It was the dawn of the 1980s. A recently-formed R & B vocal group from Columbus, Ohio, was “dancing on the ceiling.” They had just received a letter from Diana Ross about the demo tape they mailed her. The hand-written note (likely penned by an administrative assistant) said Ms. Ross liked their music and encouraged them to keep writing songs. Next, an alert Chicago relative wisely advised them to change the name of their group since there already was an Afro-Carribean a capella vocal group named “Paragon.”
Within a few days, the four hopeful twenty-somethings had changed the name of their group to The Stage Corporation. In the whirlwind year that followed, they opened for Gladys Knight and the Pips and Bob Hope, appeared on several regional television variety shows and were in high demand on the nightclub circuit in Ohio. The Stage Corporation continued to write, record and produce their own songs, winning a serious “look” but no deal from MCA Records in Los Angeles. Somehow, a Stage Corporation demo tape reached the ears of Teddy Pendergrass’s managers. They were impressed and booked the group to open for Pendergrass at the Columbus Convention Center. THIS, the group hoped, would be their chance to win a recording contract with Philadelphia International Records–a label they believed would appreciate their strong vocal talent.
Alas, the concert never happened. A few days before Pendergrass was scheduled to perform in Columbus, he was paralyzed from the waist down in his infamous and tragic car accident. “Bad luck”, pun intended, was what The Stage Corporation “had got”. Their brief career from the early to mid-eighties is an all too common tale of heartbreaking near misses at making the big time in the music industry.
The Stage Corporation’s lead vocalist, Beverly Flowers, sang in a crystal clear, crisply articulated soprano that was likened to both the voice of Olivia Newton-John and Deniece Williams. Add the rich, church-bred voices of brother and sister, Stan Embry and Francine Embry-Brown, and you had bright harmonies on par with the Friends of Distinction. The group’s two men/two women line-up drew comparisons to Chic. Their major key, uptempo songs combined soul with power pop in a fashion similar to Shalamar. Ironically, Stage Corporation founder, Jack Marchbanks, eventually left the group to become a songwriter for Solar Records, the record label of The Whispers, Lakeside, Klymmaxx, and, of course, Shalamar.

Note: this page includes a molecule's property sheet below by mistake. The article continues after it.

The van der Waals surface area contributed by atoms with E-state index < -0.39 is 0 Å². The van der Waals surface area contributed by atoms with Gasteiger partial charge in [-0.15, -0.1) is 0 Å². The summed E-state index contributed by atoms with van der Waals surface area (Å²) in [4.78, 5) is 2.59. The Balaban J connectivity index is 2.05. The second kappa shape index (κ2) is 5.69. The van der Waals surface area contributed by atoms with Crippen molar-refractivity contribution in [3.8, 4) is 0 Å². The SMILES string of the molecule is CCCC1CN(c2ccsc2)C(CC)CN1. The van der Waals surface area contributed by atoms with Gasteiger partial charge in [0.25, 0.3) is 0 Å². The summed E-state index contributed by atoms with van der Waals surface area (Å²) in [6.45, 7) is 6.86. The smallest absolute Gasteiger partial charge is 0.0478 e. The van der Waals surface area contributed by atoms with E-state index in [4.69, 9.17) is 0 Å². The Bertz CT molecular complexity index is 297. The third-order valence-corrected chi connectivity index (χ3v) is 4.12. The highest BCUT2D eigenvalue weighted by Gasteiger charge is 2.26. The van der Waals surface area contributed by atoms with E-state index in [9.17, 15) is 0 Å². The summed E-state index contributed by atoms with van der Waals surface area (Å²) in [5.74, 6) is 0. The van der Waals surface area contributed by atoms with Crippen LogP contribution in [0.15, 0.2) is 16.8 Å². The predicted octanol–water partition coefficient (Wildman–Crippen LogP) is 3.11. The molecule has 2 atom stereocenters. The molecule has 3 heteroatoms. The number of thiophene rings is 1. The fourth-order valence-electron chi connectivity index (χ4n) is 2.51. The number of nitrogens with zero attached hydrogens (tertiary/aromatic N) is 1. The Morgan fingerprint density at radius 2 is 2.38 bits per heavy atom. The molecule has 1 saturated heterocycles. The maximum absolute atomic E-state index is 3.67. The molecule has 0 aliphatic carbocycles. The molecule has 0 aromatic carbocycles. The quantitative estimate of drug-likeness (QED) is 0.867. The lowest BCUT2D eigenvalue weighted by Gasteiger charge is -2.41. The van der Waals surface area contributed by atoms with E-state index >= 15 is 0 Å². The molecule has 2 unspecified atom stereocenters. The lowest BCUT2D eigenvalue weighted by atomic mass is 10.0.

In retrospect, the members of The Stage Corporation may have been too smart for their own good. Their song lyrics railed at violence against women in domestic relationships (“Bullet Through the Heart”) and warned of a coming plague of sexually transmitted diseases among African-Americans by archly using a horror movie metaphor (“Vampire”). The MCA A&R chief who heard “Bullet..” said he thought the punk/rock groove was a winner but he couldn’t “sell a song about a woman shooting her attacker.” A year later, Queen’s “Another One Bites The Dust” — full references to gun violence — topped the charts. Maybe the real story here is that The Stage Corporation was ahead of its time.
Listen now to a medley of The Stage Corporation Songs – “Bullet Through The Heart”, “Vampire” and “Wherever You Go”.
All songs copyrighted by Jack Marchbanks
Download “Bullet Through The Heart” by Stage Corporation FREE!